Letter: Amy Manson, Leesburg

Editor: Like every other state in the country, the pandemic affected all sectors of the Virginia economy. Across the state, nearly 700,000 workers filed for unemployment, eliminating the gains of 500,000 jobs since the Great Recession. Unemployment nearly doubled from its pre-pandemic January 2020 rate of 3.4%. 

Across the state, the pandemic forced us to change our lives and adapt to new norms. As social distancing and statewide closures took hold, basic daily functions we took for granted, like working in an office setting, in-person dining, hugging friends and family, and in-store shopping, ground to a halt. The shift was devastating for our state’s businesses, particularly our small businesses. 

Small businesses are the drivers of Virginia’s economy. Across the state, they make up 99.5% of all businesses, employ 1.6 million workers—nearly 50% of the state’s total workforce—and drive economic growth, creating nearly 40,000 jobs in 2019. Our small businesses’ success is Virginia’s success. 

Amid the pandemic safety precautions that changed the way Main Street storefronts operated, technology played a key role, serving as a lifeline for the thousands of small businesses that transitioned to operate in a virtual world—many of them for the first time. 

For the small businesses that remained afloat during the pandemic, technology played a key role. In some instances, embracing new technology helped grow their businesses. Across the state, small businesses deployed technology to sell their products, often marketing them in new and unique ways; adapted their service offerings, whether it be offering curbside pickup, same-day delivery service, or the like; and communicated with customers in a contact-free way.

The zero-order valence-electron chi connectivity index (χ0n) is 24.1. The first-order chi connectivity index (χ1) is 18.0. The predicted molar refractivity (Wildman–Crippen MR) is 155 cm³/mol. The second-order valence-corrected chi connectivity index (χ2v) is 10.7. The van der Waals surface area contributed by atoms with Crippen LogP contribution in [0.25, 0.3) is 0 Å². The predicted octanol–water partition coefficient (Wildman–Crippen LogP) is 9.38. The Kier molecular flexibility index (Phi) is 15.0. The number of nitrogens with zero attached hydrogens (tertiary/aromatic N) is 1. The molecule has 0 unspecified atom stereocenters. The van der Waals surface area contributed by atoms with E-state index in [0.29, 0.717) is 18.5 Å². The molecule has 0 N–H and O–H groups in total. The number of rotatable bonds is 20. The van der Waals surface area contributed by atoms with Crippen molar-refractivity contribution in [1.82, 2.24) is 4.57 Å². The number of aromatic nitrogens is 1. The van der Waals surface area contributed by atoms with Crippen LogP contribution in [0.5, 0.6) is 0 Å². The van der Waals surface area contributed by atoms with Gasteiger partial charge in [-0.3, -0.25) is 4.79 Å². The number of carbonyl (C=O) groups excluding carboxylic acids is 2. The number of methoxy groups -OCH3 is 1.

The Clay and Metal Loft is a Leesburg arts business. We relied 100% on social media platforms to stay afloat during Covid shut down and beyond. We used Facebook private groups to telecast classes, Youtube to provide summer camps, and Instagram and Facebook to conduct live sales and studio tours. We sold our products with curbside pick up and drop off all using social media and technology platforms.

A Connected Chamber Council study from late 2020 found that during the year, nearly a third of small business owners would have been forced to close all or part of their businesses without the aid of technology. We can vouch for this fact personally.

Virginia is already a burgeoning tech hub, with Microsoft, Amazon, Google, and Facebook all adding locations in Northern Virginia. Not to mention the 8,700 other technology establishments present in Fairfax County alone and the expectation of tens of thousands of new information technology jobs in the coming years. It is this tech hub that has played a role in keeping the state’s employment numbers in a slightly better position than other states. The industry and its highly stable jobs, at a time in which the entire world was moving to a largely virtual environment, helped the state stave off even worse economic effects from the pandemic. 

Small businesses will continue to rely on technological innovation to operate throughout the pandemic and as it looks toward economic recovery. As a state, we cannot afford to go backward. With the small businesses that power our state, we have only begun to unlock the full potential that technological innovation can play in economic recovery and growth. Virginia’s policymakers have the unique opportunity to continue to put technological innovation at the forefront of our economic recovery and maintain our competitive edge. 

Amy Manson, Leesburg

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